Higher prices ensure a plus: German exports are increasing more than expected

German exports are increasing by 4.

Higher prices ensure a plus: German exports are increasing more than expected

German exports are increasing by 4.4 percent - and thus much more than experts had expected. However, it was already clear in advance that business with Russia would continue to suffer due to sanctions. However, the DIHK warns that the success is currently only achieved due to extreme price increases.

In April, German exports recovered surprisingly strongly from the shock after the outbreak of war in Ukraine. They grew due to good business with the USA and the euro countries by 4.4 percent compared to the previous month to 126.4 billion euros, as reported by the Federal Statistical Office. Economists surveyed by the Reuters news agency had only expected an increase of 1.5 percent after there had been a seasonally and calendar-adjusted decline of 3.0 percent in March.

Imports also increased far more than expected this time at 3.1 percent, after a plus of 3.2 percent in the previous month. Exports to Russia fell by 10 percent in April to just 800 million euros because of sanctions in response to the war against Ukraine that began on February 24 and other measures to limit exports. In March they had even collapsed by more than 60 percent.

This time, imports from Russia fell by 16.4 percent to 3.7 billion euros. Germany mainly imports oil and natural gas from there. "So the sanctions are reflected in hard numbers," said the chief economist at VP Bank, Thomas Gitzel. "The trade restrictions with Russia are not just a toothless tiger, they are very obvious."

German exports to the EU member states increased by 4.2 percent in April, those to the euro countries by as much as 5.9 percent. Exports to the main customer, the United States, increased by 7.7 percent, while those to China fell by 4.5 percent. The People's Republic is currently fighting a new corona wave with rigid measures, which is also hindering global trade. "For the next few months it will be important that exports do not get caught in the stranglehold of supply chains," said the chief economist at Hauck Aufhäuser Lampe Privatbank AG, Alexander Krüger, with a view to China, the most important supplier to the German economy.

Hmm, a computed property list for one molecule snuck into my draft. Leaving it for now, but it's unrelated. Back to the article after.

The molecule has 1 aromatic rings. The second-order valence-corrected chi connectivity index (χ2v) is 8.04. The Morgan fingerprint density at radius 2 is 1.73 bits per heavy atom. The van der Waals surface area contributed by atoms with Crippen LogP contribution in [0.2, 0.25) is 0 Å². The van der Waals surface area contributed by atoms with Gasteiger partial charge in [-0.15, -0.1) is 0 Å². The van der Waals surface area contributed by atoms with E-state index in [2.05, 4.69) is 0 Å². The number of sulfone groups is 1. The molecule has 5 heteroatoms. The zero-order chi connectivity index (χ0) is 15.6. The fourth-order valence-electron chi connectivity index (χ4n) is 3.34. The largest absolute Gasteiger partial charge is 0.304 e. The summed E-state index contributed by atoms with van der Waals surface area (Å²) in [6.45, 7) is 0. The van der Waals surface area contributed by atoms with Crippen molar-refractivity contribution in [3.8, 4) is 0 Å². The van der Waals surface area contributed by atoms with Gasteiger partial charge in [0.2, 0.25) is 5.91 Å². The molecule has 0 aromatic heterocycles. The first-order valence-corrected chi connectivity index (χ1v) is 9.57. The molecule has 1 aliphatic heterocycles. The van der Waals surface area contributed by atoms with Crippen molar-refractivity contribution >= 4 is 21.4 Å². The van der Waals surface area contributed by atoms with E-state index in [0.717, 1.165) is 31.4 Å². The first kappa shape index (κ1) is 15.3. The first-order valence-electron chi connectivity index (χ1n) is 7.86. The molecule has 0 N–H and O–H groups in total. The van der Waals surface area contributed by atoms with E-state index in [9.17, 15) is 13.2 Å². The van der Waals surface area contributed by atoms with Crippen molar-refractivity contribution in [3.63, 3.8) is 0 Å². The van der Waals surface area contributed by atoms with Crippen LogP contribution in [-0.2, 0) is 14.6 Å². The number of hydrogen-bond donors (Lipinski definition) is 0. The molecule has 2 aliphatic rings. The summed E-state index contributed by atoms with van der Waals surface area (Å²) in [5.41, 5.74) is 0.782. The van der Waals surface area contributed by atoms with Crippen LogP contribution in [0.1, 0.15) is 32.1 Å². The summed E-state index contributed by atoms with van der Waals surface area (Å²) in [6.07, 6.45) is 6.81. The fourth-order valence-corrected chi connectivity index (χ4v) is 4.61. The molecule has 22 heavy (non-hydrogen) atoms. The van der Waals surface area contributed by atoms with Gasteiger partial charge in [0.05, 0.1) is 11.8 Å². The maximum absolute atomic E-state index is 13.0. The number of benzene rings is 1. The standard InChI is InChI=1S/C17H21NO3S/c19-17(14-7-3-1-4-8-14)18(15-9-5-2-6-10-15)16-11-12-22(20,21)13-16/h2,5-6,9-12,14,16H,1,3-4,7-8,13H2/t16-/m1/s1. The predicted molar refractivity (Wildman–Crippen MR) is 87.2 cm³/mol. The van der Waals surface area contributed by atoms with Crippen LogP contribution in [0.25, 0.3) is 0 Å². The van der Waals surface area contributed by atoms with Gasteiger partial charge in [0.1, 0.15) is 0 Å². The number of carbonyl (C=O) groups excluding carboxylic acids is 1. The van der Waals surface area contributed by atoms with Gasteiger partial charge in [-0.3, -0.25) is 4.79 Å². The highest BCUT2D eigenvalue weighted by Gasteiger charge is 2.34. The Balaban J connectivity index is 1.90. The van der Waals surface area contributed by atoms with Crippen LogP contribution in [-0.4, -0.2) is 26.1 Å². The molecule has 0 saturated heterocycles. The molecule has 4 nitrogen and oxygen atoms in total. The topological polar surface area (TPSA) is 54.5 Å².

According to a survey by the IFO Institute, the mood among German exporters has brightened in May for the second month in a row. "But German industry remains cautious," said IFO President Clemens Fuest. "Logistics issues continue to be a major burden." There are therefore no signs of a great dynamic in exports at the moment.

The Association of German Chambers of Industry and Commerce (DIHK) expects exports to stagnate this year. Volker Treier, DIHK head of foreign trade said: "Unfortunately, the export increase in April is not a trend reversal. It is solely due to price increases in exports. In view of a price increase of 16 percent compared to the same month last year, exports have actually fallen in real terms. The export motor is crunching enormously. German industry is groaning under the soaring prices for energy, raw materials and preliminary products that cannot be passed on to customers."

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